Bill Belichick's Patriots entered last weekend's bye considered the best team in the NFL.
And while things weren't exactly a cakewalk Sunday night in Indianapolis, Belichick's team took care of business against Andrew Luck and the Colts to improve to 8-2 on the season and maintain a hold on the driver's seat toward the No. 1 seed in the AFC.
The New England Patriots take on the Indianapolis Colts at Lucas Oil Stadium on Sunday, November 16, 2014.
On a day when the Broncos (7-3) had already lost and with the Colts (6-4) looking to break into the conversation for top dog in the AFC, New England overcame a couple uncharacteristic turnovers to pull off the road upset.
Those who've criticized the Patriots for lacking a marquee road win in recent years are going to have to find something else to rant about now, because the 42-20 dismissal of the Colts was certainly an impressive effort against a playoff-caliber team in its house on primetime. That, is indisputable.
On a night when Tom Brady wasn't at his best, especially in terms of decision making, plenty of Patriots picked up the slack to send the home team home with a losing taste in its mouth. New England had a 75-percent success rate on third down against what's supposed to be the NFL's best third-down defense. The Patriots went a perfect five-for-five in the red zone. Josh McDaniels dialed up a game plane to churn out 244 yards on the ground. And Matt Patricia pulled a lot of the right strings to hold the Colts to 19 yard rushing, 15 of those coming from Luck. And the coverages were a mixing-and-matching of success.
Clearly the Patriots remain the team to beat in the AFC and continue to building momentum with a six-game winning streak heading toward Thanksgiving and the stretch run.
It's on to Detroit.
But first, here's a look at the individual highs and lows from New England's win in Indy:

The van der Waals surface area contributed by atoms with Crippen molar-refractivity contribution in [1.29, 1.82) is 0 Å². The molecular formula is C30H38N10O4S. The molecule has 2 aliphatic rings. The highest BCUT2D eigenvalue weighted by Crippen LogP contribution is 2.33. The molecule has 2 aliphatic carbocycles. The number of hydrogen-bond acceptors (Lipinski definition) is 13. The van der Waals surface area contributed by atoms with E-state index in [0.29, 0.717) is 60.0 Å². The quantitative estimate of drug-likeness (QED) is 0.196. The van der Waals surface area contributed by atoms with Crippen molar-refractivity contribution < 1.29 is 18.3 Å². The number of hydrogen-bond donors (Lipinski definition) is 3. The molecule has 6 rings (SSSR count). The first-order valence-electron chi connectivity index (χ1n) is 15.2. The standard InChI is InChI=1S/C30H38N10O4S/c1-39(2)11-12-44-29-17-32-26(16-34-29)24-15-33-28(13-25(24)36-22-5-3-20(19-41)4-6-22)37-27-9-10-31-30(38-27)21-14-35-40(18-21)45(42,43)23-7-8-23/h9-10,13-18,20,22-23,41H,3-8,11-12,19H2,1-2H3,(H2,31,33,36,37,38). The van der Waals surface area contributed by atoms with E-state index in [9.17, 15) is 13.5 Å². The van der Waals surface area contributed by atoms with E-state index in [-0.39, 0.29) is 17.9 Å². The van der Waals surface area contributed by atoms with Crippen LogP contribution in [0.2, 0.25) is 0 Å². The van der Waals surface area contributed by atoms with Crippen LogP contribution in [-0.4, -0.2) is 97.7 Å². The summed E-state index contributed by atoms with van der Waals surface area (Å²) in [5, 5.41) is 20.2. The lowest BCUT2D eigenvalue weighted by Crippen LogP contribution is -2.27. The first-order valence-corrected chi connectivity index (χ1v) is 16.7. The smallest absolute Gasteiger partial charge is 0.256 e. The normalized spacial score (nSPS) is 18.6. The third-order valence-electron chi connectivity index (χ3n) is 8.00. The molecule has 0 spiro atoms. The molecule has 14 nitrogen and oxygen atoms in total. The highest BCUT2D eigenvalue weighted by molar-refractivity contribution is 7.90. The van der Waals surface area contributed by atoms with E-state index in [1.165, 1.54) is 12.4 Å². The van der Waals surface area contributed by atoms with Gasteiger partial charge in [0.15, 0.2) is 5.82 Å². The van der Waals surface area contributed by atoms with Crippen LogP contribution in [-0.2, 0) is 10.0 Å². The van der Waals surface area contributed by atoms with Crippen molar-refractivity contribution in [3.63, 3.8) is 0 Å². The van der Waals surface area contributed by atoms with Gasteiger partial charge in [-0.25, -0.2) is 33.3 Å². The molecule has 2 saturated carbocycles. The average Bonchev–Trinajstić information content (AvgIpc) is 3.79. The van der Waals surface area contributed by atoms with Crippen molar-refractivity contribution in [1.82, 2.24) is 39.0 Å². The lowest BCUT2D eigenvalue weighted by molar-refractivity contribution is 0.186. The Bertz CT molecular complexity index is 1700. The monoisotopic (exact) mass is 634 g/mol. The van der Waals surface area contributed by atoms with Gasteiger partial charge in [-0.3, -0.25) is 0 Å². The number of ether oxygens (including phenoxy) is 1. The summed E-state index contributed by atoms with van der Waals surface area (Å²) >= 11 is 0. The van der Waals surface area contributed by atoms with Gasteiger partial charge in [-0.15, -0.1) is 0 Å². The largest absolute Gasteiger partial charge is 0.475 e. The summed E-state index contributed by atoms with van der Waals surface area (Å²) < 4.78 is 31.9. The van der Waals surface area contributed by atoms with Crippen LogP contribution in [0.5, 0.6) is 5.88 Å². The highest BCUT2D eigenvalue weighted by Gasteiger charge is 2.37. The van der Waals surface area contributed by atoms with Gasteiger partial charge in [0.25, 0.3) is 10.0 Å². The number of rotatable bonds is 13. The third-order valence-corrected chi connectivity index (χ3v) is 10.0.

Jonas Gray** – In his third season but seeing his first stretch of playing time, the former undrafted rookie Gray had a breakout day, career game and just about everything else you could say about a positive performance. Gray finished with 38 carries for 199 yards and four touchdowns -- the first four of his career. He was the recipient of some great blocking up front, finding plenty of room to run before running into Colts defenders, as well as nice blocks by fullback James Develin and tight end Rob Gronkowski to spring a few runs.
Jamie Collins – Collins was a tackling machine all over the field – dropping pass catchers in space with ease while putting occasional pressure on Andrew Luck. The versatile, athletic linebacker finished with a team-high eight tackles, including a pair of for a loss. He also forced a fumble. Collins is on the rise of late, a good sign for the Patriots defense.
Darrelle Revis – The Patriots threw a variety of looks and coverages at the Colts, but Revis was at the middle of it all. Revis worked in man and zone, inside and out. He took away a side of the field at times and tackled well in other times. He pretty much shut Reggie Wayne after the veteran got off to a fast start. He deflected a ball that turned into a Devin McCourty pick. Revis is the centerpiece of the defense much the way Rob Gronkowski is the man around which the passing game is constituted.
Brandon Browner** – Luck found a lot of luck throwing in Browner's direction. Seemingly getting a season's fill of Coby Fleener – who finished with seven catches for 144 yards – Browner was beaten a bit too often. He was toasted by Donte Moncrief on a play that saw Luck miss his wide-open target. Browner also got away with an obviously illegal contact on T.Y. Hilton. Browner is clearly physical, including a nice tackle on Hilton on a quick screen, but the veteran needs to tighten up his coverage a bit.
Tom Brady – No. 12 had been on a hot streak for the last month-plus, but he had a bit of a downer in Indy. Brady threw a pair of picks, including a terrible falling-backwards, up-for-grabs interception in his own end. He had another pick on a deep ball intended for Brian Tyms in which he couldn't step into his throw into triple coverage. Brady had his first multiple interception game since Kansas City, having had just one pick in the previous five weeks. His 85 rating in Indy was also his worst since the Chiefs game, and while he was hit six times he was not sacked on the night. It just wasn't a great game for Brady, given his high standards.
First-half kneel-down – Rarely, if ever, does Belichick decide to take a knee with a chance late in the first half. But that's exactly what he did with the Patriots up just 14-10 with 51 seconds to play and holding three timeouts. Maybe it was a message to a quarterback and offense that hadn't taken care of the football. Maybe it was a chance to regroup early. Just didn't fall in line with New England's usual aggressive ways. Even one draw or screen to see what happened would have been more the norm, rather than just tucking tail and heading to the locker room. Just seemed a bit weird.